Alfred Hitchcock was one of a kind! there can never be another one like him. I try to judge films on an individual bases, if I didn't I would compare lots of directors to what is out there now. Like John Houston to Ridley Scott, or something like that. That's like comparing apples to oranges. Shymalan has something great going in all of his movies, the same theme; I believe the theme is great, but Hitchcock's themes in his movies was never about faith in God and that everything happens for a reason. His themes were more about trumiph of the human spirit, using your brains and natural abilities to help yourself out of a situation, insanity. We can't even say if Hitch believed in God, or anything like that. Furthermore, I don't believe there was a Hitchcock movie with any ghost, aliens, or half crazy kids. There were dead people and mysteries and intrigue. I had to sound off on people comparing Night to Hitch, there's nothing to compare.

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    Miguel Arteta

    I certainly have to eat my words about Arteta, and I'm happy to do so. "The Good Girl" is a winner I'd never have predicted from seeing the shaky "Star Maps" and the grating "Chuck and Buck."

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    You seem to be a persistent cynic. You don't seem to like any movie. Perhaps you shouldn't go out to see them, stay home and write your own.

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    I don't get it.

    In these discussions, it's better not to get too personal.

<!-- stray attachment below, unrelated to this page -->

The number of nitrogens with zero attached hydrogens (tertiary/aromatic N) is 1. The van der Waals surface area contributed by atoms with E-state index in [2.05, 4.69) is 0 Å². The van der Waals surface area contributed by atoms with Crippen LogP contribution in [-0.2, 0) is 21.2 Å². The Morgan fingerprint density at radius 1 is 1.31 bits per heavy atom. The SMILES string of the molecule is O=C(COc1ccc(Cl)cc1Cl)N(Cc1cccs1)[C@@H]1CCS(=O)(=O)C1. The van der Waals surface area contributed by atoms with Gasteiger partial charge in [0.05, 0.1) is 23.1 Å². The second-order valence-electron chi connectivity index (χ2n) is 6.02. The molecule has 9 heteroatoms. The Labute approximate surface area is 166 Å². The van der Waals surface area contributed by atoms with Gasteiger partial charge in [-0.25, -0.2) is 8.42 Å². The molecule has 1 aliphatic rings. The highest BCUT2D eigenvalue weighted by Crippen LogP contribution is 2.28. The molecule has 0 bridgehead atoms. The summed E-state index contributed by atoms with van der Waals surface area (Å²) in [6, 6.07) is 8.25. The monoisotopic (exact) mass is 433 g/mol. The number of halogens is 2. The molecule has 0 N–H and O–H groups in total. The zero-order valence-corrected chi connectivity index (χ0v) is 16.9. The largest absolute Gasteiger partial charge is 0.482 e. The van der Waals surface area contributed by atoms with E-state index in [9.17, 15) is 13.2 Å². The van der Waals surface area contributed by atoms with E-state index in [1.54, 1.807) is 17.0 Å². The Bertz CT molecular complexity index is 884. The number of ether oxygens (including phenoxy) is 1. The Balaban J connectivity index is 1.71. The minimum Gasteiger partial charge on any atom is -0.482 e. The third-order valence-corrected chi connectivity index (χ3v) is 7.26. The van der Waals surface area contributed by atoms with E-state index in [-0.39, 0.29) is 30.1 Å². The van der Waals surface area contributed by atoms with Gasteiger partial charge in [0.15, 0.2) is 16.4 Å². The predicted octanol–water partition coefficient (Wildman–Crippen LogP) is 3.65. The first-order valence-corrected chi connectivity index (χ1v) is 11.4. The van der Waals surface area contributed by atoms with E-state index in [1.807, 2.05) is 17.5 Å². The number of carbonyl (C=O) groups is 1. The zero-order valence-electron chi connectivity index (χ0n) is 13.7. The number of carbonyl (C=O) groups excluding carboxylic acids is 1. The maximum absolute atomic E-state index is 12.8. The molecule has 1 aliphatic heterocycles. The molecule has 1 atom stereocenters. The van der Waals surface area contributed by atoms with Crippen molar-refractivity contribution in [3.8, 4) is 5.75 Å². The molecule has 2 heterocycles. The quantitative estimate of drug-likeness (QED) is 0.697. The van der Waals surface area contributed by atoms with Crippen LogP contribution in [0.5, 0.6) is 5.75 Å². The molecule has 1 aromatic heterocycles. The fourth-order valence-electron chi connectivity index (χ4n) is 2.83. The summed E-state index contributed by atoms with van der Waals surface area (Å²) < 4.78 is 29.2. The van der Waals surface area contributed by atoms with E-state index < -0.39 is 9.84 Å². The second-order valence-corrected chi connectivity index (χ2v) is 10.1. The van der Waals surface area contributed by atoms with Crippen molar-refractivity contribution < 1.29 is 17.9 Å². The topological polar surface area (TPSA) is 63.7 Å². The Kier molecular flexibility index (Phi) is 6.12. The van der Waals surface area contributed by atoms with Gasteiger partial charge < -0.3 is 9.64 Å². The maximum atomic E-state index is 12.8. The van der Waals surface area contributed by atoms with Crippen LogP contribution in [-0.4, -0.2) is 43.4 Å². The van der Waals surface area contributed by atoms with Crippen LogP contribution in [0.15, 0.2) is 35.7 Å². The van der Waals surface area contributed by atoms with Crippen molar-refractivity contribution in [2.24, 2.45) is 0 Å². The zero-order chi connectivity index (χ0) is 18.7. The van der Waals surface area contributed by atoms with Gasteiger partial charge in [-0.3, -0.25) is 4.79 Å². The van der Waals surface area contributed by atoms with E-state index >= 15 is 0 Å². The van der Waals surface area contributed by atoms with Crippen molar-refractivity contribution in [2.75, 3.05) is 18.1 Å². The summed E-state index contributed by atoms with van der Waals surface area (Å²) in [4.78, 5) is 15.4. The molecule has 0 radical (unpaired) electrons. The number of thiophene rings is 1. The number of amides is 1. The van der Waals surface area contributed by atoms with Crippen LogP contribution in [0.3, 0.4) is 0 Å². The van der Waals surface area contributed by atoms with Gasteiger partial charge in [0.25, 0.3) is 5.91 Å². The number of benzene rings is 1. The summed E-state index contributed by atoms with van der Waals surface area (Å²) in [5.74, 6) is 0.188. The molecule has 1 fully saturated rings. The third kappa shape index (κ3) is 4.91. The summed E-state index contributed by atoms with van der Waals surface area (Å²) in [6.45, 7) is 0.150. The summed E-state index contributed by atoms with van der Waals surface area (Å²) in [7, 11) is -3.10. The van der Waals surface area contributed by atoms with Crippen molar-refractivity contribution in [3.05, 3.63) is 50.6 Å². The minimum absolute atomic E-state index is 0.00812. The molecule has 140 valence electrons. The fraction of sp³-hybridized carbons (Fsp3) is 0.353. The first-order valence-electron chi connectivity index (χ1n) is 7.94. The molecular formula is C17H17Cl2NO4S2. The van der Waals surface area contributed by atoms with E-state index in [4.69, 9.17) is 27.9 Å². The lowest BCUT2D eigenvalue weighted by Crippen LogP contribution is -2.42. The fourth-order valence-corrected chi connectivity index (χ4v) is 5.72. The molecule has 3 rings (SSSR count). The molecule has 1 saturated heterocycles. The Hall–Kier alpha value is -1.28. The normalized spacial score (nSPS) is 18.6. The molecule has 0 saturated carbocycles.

This thread has given you the wrong impression. I love movies. If I didn't love movies I wouldn't be here.

    In fact, I just said I like "The Good Girl," and that I'm happy to eat my words about Arteta, whose previous movies didn't seem so promising to me. I love most of Soderbergh's movies. He's really been on a roll with "Traffic" and "Erin Brockovitch" and "Ocean's Eleven" and almost every movie he has made has been really great. I have tremendous admiration for Shyamalan even if I said he has a "schlocky sensibility." I may be more critical than the average viewer. But contrarily, when I like a movie I go all out in favor of it. I don't say "I didn't mind" a certain movie. I either love it or I hate it. I don't want to offend anybody. But I'm happy if I stiimulate discussion.

    I think that's what we're here for. To discuss movies. Not personalities.

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    I don't know if one can separate the person who perceives movie from the movie because the interaction between the two is what makes movie discussion interesting. If one believes that there were some absolute, objective way of defining good and bad movies, then it would be possible to separate the personality from the movie, but its the interaction between the two that seems to result in the final observations people make on a movie. Thus, its important to know about the observer as much as the observed. What a person likes or dislikes in a movie can reveal much about the person.

    I'm more intrigued by off-beat, independent movies that seem to tweak the envelope and make one's mind have to go into hyper-drive or probe the human condition.

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    Of course, you're perfectly right. I agree that personality is essential in making judgments about movies or any other art. But you don't want to judge a person too quickly. I was just guilty of that myself. I didn't like the choices of one of the other contributers and then I looked up a lot of his reviews and found that I love some of the same movies he does, ones that I care a lot about. I had misjudged him on the basis of too little information.

    I didn't think it was particularly kind of you to tell me I should stay home. That wasn't exactly a compliment, was it? If it was, you could have fooled me. There's a difference between recognizing the importance of personality and being too personal in addressing someone you don't know. You don't know me. Don't assume you know what I'm like, or that you wouldn't like me. You yourself sound much nicer than you did the first time.

    But even if we don't agree, even if our personalities are diametrically opposed, we can have a good discussion if we agree to disagree in a polite fashion without name-calling.